The Biblical Basis
Why would otherwise sane people make such a seemingly mad choice?

The Amish take their example from Jesus Himself, who when he was reviled, did not revile back; when the authorities treated Him shamefully, he did not retaliate; when he was taken as a lamb to the slaughter, he opened not His mouth.

Jesus taught, ‘Ye have heard that it hath been said, An eye for an eye, and a tooth for a tooth: but I say unto you, That ye resist not evil’ (Matthew 5v38,39). The key phrase is ‘resist not evil’ and from that comes the term ‘non-resistance’. Jesus went on to clarify what He meant: ‘Whoever shall smite thee on thy left cheek, turn to him also the other. And if any man will sue thee at the law, and take away they coat, let him have thy cloak also. And whoever shall compel thee to go a mile, go with him twain’ (Matthew 5v39-41). And further: ‘Love your enemies, bless those who curse you, do good to those who hate you, and pray for those who spitefully use you and persecute you’ (Matthew 5v44). The meaning is clear and needs no interpretation and the Amish take the message to heart. This is why, when a baby is killed by youths throwing stones at an Amish buggy, they would not go to court and the youths eventually got off with a fine and a six month suspended gaol sentence – for killing an Amish baby.

In practice, this means that an Amish person, whether man, woman or child, will not retaliate when someone insults them or even injures them. They will not prosecute an offender; most unlike the rest of America which seems to delight in taking everyone to court and suing them. When an Amish person is taken advantage of, he accepts it graciously; he does not seek to ‘get even’. The slogan ‘don’t get mad, get even’ is not in the Amish vocabulary. Added to that, the Amish person will go above and beyond that which is expected – when he is asked for a favour, he does all he is asked and more. When called to war, he will do his best to help his country, but he will not fight and he will not kill another human being. To kill a man, he believes, even in the defence of family or country, would go against the clear teaching of the Bible to ‘love your enemies’. They follow the example of the Hebrew Christians: ‘Recall the former days in which, after you were enlightened, you endured a great struggle with sufferings; partly while you were made a spectacle both by reproaches and tribulations, and partly while you became companions of those who were so treated, for you had compassion on me in my chains, and joyfully accepted the plundering of your goods, knowing that you have a better and an enduring possession for yourselves in heaven’ (Hebrews 10v32-34).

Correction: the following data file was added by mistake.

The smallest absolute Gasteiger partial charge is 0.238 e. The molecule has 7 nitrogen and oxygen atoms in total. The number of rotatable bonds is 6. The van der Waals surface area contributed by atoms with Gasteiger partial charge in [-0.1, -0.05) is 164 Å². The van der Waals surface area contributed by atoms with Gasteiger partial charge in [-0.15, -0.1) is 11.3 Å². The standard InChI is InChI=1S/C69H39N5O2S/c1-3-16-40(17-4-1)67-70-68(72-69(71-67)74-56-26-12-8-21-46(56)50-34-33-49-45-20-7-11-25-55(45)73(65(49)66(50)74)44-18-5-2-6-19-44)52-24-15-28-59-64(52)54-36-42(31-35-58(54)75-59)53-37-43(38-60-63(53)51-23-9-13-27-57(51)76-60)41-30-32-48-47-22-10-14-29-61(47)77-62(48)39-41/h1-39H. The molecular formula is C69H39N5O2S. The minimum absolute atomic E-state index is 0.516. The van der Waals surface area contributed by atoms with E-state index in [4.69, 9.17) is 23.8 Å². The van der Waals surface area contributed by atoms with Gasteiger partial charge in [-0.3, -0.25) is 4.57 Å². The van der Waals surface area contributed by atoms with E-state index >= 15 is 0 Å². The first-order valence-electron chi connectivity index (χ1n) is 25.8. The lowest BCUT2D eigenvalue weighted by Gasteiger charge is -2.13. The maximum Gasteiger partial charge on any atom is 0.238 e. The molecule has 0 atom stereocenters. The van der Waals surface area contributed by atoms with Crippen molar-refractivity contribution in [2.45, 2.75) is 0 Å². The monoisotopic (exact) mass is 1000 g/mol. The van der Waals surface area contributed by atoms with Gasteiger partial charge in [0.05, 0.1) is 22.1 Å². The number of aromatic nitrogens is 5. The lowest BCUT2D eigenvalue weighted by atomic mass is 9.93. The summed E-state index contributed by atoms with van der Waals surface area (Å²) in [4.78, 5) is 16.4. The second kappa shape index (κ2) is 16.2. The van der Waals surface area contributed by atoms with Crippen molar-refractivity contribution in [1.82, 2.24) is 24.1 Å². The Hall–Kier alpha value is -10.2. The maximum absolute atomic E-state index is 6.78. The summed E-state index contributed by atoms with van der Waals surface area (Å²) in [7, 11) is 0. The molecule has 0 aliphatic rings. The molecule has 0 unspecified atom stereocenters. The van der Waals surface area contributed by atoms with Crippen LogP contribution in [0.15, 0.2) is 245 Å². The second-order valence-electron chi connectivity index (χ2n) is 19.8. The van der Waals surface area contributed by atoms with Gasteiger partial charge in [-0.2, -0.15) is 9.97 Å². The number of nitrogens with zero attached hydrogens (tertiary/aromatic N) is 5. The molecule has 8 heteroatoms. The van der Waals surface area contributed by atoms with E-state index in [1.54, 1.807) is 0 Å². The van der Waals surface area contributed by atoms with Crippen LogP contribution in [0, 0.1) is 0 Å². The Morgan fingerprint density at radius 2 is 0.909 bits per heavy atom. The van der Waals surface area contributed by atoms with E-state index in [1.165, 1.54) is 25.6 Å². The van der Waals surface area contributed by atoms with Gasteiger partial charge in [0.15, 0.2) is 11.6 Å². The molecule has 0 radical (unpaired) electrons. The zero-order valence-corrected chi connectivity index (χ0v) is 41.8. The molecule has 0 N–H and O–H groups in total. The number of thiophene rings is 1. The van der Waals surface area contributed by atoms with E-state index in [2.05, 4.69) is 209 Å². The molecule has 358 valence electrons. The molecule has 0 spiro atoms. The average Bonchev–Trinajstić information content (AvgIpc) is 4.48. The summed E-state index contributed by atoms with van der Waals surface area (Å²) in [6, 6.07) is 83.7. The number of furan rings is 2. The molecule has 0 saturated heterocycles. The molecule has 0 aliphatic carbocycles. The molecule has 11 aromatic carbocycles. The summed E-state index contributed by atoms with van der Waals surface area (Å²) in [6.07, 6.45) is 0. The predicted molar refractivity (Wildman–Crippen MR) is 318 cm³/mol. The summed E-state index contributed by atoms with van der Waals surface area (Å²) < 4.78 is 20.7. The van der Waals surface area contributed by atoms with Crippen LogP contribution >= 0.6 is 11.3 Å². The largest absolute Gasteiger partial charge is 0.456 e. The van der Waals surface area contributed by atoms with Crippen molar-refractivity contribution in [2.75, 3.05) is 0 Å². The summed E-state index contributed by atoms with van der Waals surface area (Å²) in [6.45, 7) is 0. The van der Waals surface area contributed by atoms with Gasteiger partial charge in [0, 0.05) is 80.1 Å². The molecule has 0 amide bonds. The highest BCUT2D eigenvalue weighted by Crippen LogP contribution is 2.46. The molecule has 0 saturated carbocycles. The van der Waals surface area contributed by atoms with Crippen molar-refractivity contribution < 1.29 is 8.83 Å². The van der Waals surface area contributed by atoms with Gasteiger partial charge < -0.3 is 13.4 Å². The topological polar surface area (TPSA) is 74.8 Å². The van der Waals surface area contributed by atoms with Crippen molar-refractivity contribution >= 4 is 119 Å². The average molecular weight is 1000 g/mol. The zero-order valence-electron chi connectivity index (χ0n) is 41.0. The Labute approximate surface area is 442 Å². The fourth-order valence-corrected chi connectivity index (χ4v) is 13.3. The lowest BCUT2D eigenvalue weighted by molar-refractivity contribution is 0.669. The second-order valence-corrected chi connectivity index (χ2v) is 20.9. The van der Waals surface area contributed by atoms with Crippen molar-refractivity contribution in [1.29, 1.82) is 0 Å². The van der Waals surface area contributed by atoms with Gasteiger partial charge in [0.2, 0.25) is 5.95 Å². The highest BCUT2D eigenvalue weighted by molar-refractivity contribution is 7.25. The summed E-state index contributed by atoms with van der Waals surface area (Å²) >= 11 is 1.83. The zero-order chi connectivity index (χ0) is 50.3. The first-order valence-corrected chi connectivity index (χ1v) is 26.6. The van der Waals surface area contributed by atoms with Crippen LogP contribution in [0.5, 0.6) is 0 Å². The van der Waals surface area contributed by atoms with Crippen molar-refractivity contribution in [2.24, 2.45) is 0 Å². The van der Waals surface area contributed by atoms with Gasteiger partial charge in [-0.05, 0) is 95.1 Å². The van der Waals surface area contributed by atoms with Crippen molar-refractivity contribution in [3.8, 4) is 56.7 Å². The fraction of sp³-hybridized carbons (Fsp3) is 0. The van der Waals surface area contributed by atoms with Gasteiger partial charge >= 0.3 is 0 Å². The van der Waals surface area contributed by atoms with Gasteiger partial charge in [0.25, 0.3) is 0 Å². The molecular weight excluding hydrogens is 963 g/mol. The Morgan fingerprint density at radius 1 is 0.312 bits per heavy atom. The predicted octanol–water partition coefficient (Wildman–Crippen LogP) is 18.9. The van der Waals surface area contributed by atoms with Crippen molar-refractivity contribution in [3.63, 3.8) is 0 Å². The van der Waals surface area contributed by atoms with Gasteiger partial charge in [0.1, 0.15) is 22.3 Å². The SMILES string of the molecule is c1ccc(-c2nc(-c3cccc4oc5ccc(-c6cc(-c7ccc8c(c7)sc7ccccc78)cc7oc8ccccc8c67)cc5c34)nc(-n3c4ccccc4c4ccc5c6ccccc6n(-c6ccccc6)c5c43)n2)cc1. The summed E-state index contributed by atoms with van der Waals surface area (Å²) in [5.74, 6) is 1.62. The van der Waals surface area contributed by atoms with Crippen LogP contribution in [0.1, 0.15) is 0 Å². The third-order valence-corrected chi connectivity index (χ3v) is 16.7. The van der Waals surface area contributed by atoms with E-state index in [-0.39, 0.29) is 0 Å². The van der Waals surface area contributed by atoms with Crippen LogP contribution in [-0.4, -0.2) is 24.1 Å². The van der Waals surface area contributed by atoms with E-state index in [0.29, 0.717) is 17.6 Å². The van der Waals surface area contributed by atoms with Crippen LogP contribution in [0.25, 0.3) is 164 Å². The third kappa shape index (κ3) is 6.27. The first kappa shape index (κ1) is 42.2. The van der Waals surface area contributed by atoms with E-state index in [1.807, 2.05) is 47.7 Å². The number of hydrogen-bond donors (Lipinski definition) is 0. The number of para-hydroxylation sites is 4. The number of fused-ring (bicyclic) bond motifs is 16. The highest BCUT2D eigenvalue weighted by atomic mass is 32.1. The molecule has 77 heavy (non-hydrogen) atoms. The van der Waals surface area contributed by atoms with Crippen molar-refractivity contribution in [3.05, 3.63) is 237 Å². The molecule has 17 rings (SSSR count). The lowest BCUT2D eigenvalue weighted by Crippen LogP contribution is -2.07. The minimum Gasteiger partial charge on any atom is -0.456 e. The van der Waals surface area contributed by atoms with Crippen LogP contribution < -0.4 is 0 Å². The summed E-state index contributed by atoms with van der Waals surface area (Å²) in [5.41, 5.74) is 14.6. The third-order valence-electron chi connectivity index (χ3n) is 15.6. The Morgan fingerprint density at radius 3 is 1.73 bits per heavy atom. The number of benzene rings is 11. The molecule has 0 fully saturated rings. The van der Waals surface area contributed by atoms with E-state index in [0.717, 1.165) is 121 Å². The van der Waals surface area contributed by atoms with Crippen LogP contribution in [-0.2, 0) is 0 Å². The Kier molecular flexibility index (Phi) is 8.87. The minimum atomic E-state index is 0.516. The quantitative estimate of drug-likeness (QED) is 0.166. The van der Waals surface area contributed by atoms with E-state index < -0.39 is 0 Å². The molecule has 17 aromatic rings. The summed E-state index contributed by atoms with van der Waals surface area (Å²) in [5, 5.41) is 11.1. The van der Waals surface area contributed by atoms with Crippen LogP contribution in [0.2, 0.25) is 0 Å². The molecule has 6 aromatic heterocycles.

If Jesus could endure being made a spectacle, being shamefully treated and put to death, the Amishman sees it his duty to follow in His footsteps. 

Does that mean we, or the Amish, have no respect for those who have died? Do we take our liberties for granted, hard won by the shed blood of others? Not at all! The Amish are thankful for their freedoms; they went to America in order to be allowed those freedoms. They do not take it lightly when others die to ensure they keep those freedoms. However, they do not see it as their role to enforce peace by means of the sword or gun, though, as I have said, they will help the war effort by other, peaceful means. As I said yesterday, for the Amish, church permeates the whole of their life; they do not compartmentalise it and they are not simply 'Sunday Christians'. But also, their allegiance is to a higher authority than the government; they will obey the King of Kings rather than men, even if it brings suffering to themselves and they 'count it all joy' if they are called on to suffer for the sake of Christ.

There is, of course, another death that will be remembered by a small minority on Sunday morning; the death of Jesus, the 'Son of God, who loved me and gave Himself for me'. But many more, probably most, in fact, will not remember Him; they hardly give Him a second thought, if they think about Him at all. While the death of soldiers has bought freedom from oppression; the death of Jesus can bring freedom from sin and hell (the second death). My own church does not stand for a two minute silence.  Our morning meeting is the communion, which we call the Breaking of Bread service. As our elders have said, 'we meet to remember the Lord, not those who have died in battle'.